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So You're Ready To Hire an Assistant — Here's What To Do Next

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There comes a point in many a person’s career when they feel completely overwhelmed. Work piles up, and it seems as though there’s not enough time in the day to get everything done. Rather than give into that rising sense of stress, dread and defeat, though, there’s a solution: hire someone to help you.

A personal assistant can’t completely take over your to-do list, of course, but some of the less pressing tasks and administrative work can fall on their shoulders. This leaves you to focus on the most important work on your plate. The right personal assistant will allow you to excel at these tasks because they’ll take care of what would otherwise interrupt your undivided attention.

If all of this sounds like you — the stress, the extra-long to-do list, the dream of a hired helper — the only thing left to do is find that perfect person. To make that task easier, here are seven tips for hiring your first personal assistant.

1. Clearly Define the Job Responsibilities

Once you decide to go forward with your plan to hire an assistant, you’ll have to get the word out that you are, indeed, looking for someone. The generic job posting for a personal assistant could bring in thousands of resumes from people with administrative experience that will certainly serve them well in some aspects of the job. However, they may not have every skill you need to make them your perfect coworker.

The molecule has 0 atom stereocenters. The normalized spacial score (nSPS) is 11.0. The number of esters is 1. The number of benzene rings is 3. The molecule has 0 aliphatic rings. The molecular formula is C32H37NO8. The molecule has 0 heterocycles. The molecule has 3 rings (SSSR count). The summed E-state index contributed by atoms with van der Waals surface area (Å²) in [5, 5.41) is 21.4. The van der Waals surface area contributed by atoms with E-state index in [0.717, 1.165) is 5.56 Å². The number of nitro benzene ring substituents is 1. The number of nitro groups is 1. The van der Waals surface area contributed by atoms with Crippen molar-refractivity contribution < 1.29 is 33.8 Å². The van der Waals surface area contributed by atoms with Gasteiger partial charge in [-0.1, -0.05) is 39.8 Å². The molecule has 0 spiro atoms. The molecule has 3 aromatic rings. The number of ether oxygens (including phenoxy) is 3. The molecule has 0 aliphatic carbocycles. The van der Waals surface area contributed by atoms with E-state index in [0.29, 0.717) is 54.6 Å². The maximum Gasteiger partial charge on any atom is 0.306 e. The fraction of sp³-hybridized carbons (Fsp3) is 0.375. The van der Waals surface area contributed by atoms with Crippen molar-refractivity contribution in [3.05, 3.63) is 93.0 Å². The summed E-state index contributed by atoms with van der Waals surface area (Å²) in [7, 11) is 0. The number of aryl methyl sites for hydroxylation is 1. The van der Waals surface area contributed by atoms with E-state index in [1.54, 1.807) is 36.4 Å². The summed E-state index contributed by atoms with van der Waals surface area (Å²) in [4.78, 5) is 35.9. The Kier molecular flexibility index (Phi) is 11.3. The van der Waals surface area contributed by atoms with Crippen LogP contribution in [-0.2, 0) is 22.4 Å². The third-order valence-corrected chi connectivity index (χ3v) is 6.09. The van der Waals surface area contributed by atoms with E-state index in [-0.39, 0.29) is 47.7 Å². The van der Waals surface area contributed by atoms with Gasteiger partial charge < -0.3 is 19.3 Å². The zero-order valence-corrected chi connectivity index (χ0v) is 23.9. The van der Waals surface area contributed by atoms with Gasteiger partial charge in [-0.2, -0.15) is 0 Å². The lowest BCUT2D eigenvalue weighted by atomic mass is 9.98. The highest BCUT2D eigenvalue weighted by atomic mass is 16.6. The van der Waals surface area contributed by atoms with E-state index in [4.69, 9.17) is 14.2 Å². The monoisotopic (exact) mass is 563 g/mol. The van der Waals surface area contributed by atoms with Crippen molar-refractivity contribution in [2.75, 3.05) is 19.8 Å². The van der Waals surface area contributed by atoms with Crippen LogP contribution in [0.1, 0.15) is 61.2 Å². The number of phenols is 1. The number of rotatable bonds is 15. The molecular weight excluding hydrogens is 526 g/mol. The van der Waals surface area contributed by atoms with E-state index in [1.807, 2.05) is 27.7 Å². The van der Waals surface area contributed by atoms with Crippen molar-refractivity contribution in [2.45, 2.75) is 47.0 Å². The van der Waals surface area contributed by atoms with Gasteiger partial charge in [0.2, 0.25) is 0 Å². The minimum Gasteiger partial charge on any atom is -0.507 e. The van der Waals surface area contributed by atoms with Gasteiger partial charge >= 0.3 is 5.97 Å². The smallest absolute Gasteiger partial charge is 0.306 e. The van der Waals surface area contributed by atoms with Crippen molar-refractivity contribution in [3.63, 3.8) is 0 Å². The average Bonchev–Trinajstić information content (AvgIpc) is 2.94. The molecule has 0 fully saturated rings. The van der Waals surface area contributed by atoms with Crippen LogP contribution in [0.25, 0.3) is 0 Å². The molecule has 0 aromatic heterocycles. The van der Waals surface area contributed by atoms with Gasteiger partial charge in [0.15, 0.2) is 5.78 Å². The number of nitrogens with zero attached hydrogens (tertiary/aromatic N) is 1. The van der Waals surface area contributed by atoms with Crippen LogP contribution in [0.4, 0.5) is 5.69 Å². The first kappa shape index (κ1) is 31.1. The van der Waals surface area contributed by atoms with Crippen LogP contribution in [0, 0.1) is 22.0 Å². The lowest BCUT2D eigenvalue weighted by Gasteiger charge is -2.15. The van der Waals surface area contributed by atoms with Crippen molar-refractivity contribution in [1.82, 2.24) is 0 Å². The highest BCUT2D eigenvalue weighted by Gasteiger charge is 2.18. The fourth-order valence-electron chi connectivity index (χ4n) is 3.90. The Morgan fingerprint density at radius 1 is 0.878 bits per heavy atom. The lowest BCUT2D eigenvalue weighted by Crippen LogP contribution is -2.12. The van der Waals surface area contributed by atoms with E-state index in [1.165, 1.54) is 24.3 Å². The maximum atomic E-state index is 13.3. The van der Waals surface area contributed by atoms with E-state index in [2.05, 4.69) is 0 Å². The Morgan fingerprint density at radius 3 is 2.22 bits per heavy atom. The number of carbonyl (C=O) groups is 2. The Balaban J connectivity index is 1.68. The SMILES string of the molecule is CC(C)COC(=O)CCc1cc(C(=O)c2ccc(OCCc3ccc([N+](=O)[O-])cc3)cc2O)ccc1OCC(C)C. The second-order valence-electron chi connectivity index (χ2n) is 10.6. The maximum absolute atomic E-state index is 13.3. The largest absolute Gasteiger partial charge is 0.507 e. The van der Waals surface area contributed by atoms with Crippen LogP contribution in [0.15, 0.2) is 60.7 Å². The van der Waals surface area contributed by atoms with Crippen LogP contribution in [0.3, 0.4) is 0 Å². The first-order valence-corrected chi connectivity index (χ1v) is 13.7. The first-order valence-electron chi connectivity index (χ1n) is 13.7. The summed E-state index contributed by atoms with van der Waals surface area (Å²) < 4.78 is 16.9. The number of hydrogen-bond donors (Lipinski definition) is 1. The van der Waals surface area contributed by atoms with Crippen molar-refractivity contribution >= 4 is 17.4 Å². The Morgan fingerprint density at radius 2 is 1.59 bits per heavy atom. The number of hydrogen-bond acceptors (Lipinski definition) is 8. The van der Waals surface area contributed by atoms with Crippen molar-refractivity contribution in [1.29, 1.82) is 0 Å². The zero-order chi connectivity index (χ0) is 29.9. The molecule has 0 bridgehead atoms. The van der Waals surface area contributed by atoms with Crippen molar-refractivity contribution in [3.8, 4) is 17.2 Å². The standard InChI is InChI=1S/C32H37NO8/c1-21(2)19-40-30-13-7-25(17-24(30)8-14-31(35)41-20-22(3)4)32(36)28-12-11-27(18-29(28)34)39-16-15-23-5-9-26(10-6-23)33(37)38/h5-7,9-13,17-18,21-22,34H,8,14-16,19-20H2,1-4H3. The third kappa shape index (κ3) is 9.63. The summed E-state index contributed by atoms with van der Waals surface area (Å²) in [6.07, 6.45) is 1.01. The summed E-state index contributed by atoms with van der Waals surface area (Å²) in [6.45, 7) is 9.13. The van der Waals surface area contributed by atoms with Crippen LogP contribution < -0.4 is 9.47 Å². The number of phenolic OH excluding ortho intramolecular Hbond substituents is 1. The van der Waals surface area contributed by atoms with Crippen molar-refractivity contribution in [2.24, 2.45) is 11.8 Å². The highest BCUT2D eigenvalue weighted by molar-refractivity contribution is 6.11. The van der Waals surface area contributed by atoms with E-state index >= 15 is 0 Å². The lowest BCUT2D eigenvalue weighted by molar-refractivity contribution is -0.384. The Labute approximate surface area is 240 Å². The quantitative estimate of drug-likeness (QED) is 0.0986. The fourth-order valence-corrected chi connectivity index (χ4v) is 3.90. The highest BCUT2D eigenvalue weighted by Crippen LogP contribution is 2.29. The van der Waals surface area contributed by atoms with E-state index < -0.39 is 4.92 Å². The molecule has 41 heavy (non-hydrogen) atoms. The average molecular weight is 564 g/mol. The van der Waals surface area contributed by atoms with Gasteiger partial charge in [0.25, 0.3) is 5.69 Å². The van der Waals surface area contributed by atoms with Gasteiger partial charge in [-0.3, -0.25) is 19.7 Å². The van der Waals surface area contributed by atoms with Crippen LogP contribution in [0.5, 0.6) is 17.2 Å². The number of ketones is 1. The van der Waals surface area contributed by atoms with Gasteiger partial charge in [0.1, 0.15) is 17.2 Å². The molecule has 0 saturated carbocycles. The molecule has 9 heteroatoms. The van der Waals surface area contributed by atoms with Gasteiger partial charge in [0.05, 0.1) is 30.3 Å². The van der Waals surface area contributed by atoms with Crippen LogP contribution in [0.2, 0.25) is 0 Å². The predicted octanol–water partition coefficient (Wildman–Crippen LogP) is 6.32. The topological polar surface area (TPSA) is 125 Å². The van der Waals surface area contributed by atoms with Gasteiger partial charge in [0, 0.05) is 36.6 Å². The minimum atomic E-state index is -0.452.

For example, imagine you’re in charge of social media posts for your company, but you’d like to have your assistant take over that job. If they come to work with zero familiarity with social media or digital marketing, you’ll lose time teaching them how to do the job. That person wouldn’t be right for the job, so make sure you know exactly what you’re looking for before you start searching.

2. Look Inside the Organization First

If you’re part of a small business or work solo, this may not be an option for you. But hiring a personal assistant from inside of the company is a great way to find someone who already understands how everything works.

You won’t have to waste time teaching your assistant about the office culture, do’s and don’t or how to use the computer and phone system. If they’re coming from inside of the business, they’ll save you a huge amount of time in training and allow you to focus on the job’s most important tasks.

3. Consider Virtual Help, Too

You may not need to bring in an actual person into your office. Depending on the tasks you need to be completed, you might be able to hire a virtual assistant instead. Again, you’ll have to figure out every responsibility your assistant will do. Specific tasks suit virtual assistants best, such as bookkeeping and data entry, but you can probably hire one if all of their responsibilities will be computer- or phone-based.

There are also pros and cons to consider when hiring a virtual assistant versus an in-office assistant. Pros might include that your virtual assistant won’t really interact with the team, nor with you, so finding the perfect personality isn’t as much of an issue. You also may not have to worry about taxes or providing benefits for a virtual assistant who likely isn’t working full-time, either. A potential con is that you do have to contend with your assistant’s other clients, which means your work may not be first priority all the time.